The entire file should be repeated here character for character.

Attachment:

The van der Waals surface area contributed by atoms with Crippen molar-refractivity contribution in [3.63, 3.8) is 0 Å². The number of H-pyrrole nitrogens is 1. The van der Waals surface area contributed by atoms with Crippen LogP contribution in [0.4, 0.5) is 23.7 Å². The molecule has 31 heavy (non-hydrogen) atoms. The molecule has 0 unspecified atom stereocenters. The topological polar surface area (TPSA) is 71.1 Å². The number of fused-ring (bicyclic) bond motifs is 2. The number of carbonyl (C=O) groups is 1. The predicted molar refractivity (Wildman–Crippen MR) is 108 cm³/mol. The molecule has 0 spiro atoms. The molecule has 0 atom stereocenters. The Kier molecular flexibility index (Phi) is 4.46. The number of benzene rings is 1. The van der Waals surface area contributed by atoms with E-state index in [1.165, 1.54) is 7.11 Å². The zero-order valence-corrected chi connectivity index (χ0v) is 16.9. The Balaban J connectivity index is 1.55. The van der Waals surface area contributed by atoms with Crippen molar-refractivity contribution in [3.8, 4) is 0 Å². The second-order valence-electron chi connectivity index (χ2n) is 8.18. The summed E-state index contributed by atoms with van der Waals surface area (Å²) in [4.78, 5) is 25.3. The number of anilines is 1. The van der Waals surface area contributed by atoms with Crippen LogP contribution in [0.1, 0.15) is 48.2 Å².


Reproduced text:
The van der Waals surface area contributed by atoms with Crippen molar-refractivity contribution in [3.63, 3.8) is 0 Å². The number of H-pyrrole nitrogens is 1. The van der Waals surface area contributed by atoms with Crippen LogP contribution in [0.4, 0.5) is 23.7 Å². The molecule has 31 heavy (non-hydrogen) atoms. The molecule has 0 unspecified atom stereocenters. The topological polar surface area (TPSA) is 71.1 Å². The number of fused-ring (bicyclic) bond motifs is 2. The number of carbonyl (C=O) groups is 1. The predicted molar refractivity (Wildman–Crippen MR) is 108 cm³/mol. The molecule has 0 spiro atoms. The molecule has 0 atom stereocenters. The Kier molecular flexibility index (Phi) is 4.46. The number of benzene rings is 1. The van der Waals surface area contributed by atoms with E-state index in [1.165, 1.54) is 7.11 Å². The zero-order valence-corrected chi connectivity index (χ0v) is 16.9. The Balaban J connectivity index is 1.55. The van der Waals surface area contributed by atoms with Crippen molar-refractivity contribution in [3.8, 4) is 0 Å². The second-order valence-electron chi connectivity index (χ2n) is 8.18. The summed E-state index contributed by atoms with van der Waals surface area (Å²) in [4.78, 5) is 25.3. The number of anilines is 1. The van der Waals surface area contributed by atoms with Crippen LogP contribution in [0.1, 0.15) is 48.2 Å².